Friday Feedback: Suggest a Big Think Guest!

Earlier today, Big Think reader Tricia Adams forwarded us an article highlighting "33 Interesting and Inspiring Academics Worth Following on Twitter," which she thought might be of interest to you, our readers. You can check out the list, which includes numerous former Big Think guests, here. Big Think is dedicated to sharing the thoughts and ideas of experts and influencers and we always appreciate your suggestions. 


In the spirit of fostering a more open and ongoing dialogue about our prospective guests, we will now be accepting your submissions each and every Friday. Of course, we cannot promise that any of your requests will be met, but we will surely do our best to incorporate your suggestions into our booking efforts. To suggest a guest, please list them in the comment section below. Be sure to include a few words about why you feel the guest merits a Big Think interview and what you think we should discuss with the person during their guest appearance. 

Thank you to Tricia Adams and thank you for all of your feedback!

Study: 50% of people pursuing science careers in academia will drop out after 5 years

That's a sharp increase from the 1960s when it took the same share of scientists an average of 35 years to drop out of academia.

Pixabay
Surprising Science
  • The study tracked the careers of more than 100,000 scientists over 50 years.
  • The results showed career lifespans are shrinking, and fewer scientists are getting credited as the lead author on scientific papers.
  • Scientists are still pursuing careers in the private sector, however there are key differences between research conducted in academia and industry.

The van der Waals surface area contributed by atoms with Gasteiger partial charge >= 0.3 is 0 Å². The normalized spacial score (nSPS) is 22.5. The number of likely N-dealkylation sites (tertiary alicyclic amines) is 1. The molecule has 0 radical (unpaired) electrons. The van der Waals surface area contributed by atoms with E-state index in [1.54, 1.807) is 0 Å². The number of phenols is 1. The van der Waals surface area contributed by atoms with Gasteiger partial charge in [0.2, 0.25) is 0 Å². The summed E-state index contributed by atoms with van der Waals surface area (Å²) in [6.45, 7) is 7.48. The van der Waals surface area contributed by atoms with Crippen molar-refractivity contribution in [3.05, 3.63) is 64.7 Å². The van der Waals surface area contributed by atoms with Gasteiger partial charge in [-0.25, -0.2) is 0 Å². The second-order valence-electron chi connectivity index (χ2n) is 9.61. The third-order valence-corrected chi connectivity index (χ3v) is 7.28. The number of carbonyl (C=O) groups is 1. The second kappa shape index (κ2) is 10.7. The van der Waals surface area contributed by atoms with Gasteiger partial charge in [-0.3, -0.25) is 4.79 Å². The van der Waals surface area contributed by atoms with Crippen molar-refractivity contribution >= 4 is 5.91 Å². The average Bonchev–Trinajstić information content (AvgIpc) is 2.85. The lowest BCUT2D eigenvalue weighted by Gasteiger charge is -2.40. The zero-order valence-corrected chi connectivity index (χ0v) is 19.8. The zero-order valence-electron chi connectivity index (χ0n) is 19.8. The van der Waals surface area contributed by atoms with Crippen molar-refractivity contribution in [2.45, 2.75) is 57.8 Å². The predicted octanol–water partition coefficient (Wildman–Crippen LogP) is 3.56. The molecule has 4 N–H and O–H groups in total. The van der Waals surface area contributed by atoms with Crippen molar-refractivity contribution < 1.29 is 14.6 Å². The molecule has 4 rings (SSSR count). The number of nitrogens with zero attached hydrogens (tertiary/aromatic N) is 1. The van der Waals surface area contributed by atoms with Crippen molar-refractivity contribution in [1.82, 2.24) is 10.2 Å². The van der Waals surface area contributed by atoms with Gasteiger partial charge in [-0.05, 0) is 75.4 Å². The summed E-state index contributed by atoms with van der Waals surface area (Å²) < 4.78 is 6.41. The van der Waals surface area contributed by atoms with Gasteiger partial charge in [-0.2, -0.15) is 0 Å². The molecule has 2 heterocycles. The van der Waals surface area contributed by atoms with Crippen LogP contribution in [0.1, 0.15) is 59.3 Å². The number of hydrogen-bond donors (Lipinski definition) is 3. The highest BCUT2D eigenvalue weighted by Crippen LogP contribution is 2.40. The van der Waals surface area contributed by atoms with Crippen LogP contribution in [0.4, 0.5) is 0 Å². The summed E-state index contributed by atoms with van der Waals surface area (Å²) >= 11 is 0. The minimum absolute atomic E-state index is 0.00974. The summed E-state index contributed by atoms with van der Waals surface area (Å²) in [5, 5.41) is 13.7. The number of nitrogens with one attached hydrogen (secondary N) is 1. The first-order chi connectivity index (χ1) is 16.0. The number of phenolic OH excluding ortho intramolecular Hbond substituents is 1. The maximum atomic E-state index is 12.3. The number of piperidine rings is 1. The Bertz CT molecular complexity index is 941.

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Why being busy is a modern sickness

We have to practice doing nothing more often.

Photo: Shutterstock
Personal Growth
  • Constantly being busy is neurologically taxing and emotionally draining.
  • In his new book, Jon Kabat-Zinn writes that you're doing a disservice to others by always being busy.
  • Busyness is often an excuse for the discomfort of being alone with your own thoughts.
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New ‘microneedle patch’ could help heart attack patients regrow tissue

The bold technique involves surgically implanting a so-called microneedle patch directly onto the heart.

Red human heart against a yellow background (Getty Images)
Surprising Science
  • Heart attacks leave scar tissue on the heart, which can reduce the organ's ability to pump blood throughout the body.
  • The microneedle patch aims to deliver therapeutic cells directly to the damaged tissue.
  • It hasn't been tested on humans yet, but the method has shown promising signs in research on animals.
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